A senior Chinese official has said the “external forces” that instigated the political turmoil in Hong Kong are also trying to infiltrate Macau.
The claim was made in an essay by Zhang Xiaoming, Beijing’s top official in charge of Hong Kong and Macau affairs, that was published in the latest issue of Qiushi (Seeking Truth), a bimonthly journal produced by the Chinese Communist Party.
The article came after Chinese President Xi Jinping visited Macau last month to mark the 20th anniversary of the enclave’s return to Chinese rule.
Zhang quoted Xi, who is also general secretary of the Communist Party, as saying that China was firm in safeguarding “national sovereignty, security and people’s interests” and would never tolerate foreign interference in Hong Kong or Macau.
“These comments by general secretary Xi Jinping were a head-on blow to them and meant to serve as an encouragement to us in our rightful struggle and counteractions when external forces are deeply involved in the extradition bill’s turmoil, taking part in and manufacturing the chaos in Hong Kong, and they are also trying to infiltrate Macau,” he said.
Zhang said Hong Kong had suffered “setbacks” but Macau had made great strides in implementing the “one country, two systems” governance model. He said the two cities were different but what Xi said in Macau should serve as “important guidance” for Hong Kong.
For months, Beijing has blamed foreign powers for instigating the unrest in Hong Kong, which began in June with a mass rally to oppose a now scrapped extradition bill. It has simultaneously praised Macau for maintaining social stability and economic prosperity, but never suggested that foreign forces were targeting Macau.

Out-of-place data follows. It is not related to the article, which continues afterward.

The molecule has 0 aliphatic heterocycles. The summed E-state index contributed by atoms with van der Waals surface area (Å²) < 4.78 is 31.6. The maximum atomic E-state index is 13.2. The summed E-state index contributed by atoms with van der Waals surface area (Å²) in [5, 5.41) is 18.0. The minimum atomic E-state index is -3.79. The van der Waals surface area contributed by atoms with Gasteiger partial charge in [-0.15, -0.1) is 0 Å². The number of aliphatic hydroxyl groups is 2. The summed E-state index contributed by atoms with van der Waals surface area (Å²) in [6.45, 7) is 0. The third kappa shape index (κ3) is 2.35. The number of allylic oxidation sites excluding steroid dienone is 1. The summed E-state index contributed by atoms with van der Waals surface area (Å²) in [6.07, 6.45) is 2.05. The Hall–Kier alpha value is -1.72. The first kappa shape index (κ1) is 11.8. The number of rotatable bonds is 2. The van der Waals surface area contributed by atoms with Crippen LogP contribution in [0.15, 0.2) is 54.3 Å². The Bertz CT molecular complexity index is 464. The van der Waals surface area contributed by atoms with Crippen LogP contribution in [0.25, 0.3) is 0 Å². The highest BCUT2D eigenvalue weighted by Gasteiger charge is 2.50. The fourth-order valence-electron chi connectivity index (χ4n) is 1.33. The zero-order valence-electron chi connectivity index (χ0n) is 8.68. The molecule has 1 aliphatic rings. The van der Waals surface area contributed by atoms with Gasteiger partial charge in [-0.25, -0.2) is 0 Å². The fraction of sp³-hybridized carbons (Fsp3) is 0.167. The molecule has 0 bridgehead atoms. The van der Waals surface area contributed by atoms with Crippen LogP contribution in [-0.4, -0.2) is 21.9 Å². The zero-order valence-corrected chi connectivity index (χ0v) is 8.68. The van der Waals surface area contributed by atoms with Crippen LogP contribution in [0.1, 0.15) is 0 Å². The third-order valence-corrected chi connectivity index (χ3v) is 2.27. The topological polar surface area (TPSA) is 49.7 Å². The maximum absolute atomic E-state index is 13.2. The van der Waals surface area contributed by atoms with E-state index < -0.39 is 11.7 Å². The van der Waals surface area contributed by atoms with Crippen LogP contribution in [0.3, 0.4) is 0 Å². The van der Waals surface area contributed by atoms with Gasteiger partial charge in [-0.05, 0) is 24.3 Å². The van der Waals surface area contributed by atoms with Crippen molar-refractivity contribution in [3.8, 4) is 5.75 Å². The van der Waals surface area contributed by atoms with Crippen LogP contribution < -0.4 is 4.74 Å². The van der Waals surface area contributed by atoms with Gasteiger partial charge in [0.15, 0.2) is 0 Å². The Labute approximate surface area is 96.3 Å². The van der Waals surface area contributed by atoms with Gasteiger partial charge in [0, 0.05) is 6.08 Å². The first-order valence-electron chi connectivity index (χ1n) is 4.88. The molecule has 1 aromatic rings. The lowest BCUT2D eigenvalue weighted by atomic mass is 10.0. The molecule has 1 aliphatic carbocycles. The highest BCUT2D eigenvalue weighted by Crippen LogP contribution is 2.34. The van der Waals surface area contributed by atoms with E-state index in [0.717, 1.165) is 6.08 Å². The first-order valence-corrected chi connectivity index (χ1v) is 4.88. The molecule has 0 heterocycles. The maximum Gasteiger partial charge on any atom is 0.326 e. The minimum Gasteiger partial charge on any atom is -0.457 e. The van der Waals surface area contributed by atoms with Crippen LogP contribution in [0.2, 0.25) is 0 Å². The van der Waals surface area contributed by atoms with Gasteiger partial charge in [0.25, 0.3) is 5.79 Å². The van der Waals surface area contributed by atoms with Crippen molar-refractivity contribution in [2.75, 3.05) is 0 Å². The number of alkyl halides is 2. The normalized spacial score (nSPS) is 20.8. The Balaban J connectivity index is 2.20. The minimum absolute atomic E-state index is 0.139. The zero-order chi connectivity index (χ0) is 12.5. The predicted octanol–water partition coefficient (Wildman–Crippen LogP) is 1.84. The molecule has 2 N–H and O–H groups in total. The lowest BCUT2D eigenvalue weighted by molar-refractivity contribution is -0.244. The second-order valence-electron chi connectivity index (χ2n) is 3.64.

A foreign ministry spokesperson said earlier that the unrest in Hong Kong was “the work of the US”, citing comments from politicians in Washington who have expressed sympathy for the pro-democracy movement in the city.
After the US Congress passed a bill that increased Washington’s scrutiny of Hong Kong, Beijing retaliated by suspending visits of US military vessels to the city and sanctioning several US-based non-government organisations.
Lau Siu-kai, vice-chairman of the Chinese Association of Hong Kong and Macau Studies, a semi-official think tank, said Beijing’s concerns about Macau were likely related to those organisations.
“Beijing has long had national security concerns about Macau and much of that concern has involved the US,” he said.
“But foreign organisations have had problems establishing a presence in Macau so Beijing believes they are more likely [to build their] influence through [their presence] in Hong Kong.”
Lau said that although Beijing wanted Macau to diversify its economy and open up to foreign investment, it would also keep its guard up against foreign influence.
“Beijing might think that it has less to fear for Macau as it is not as developed [as Hong Kong], but its concerns will rise when it seeks to push Macau to become more international,” he said.
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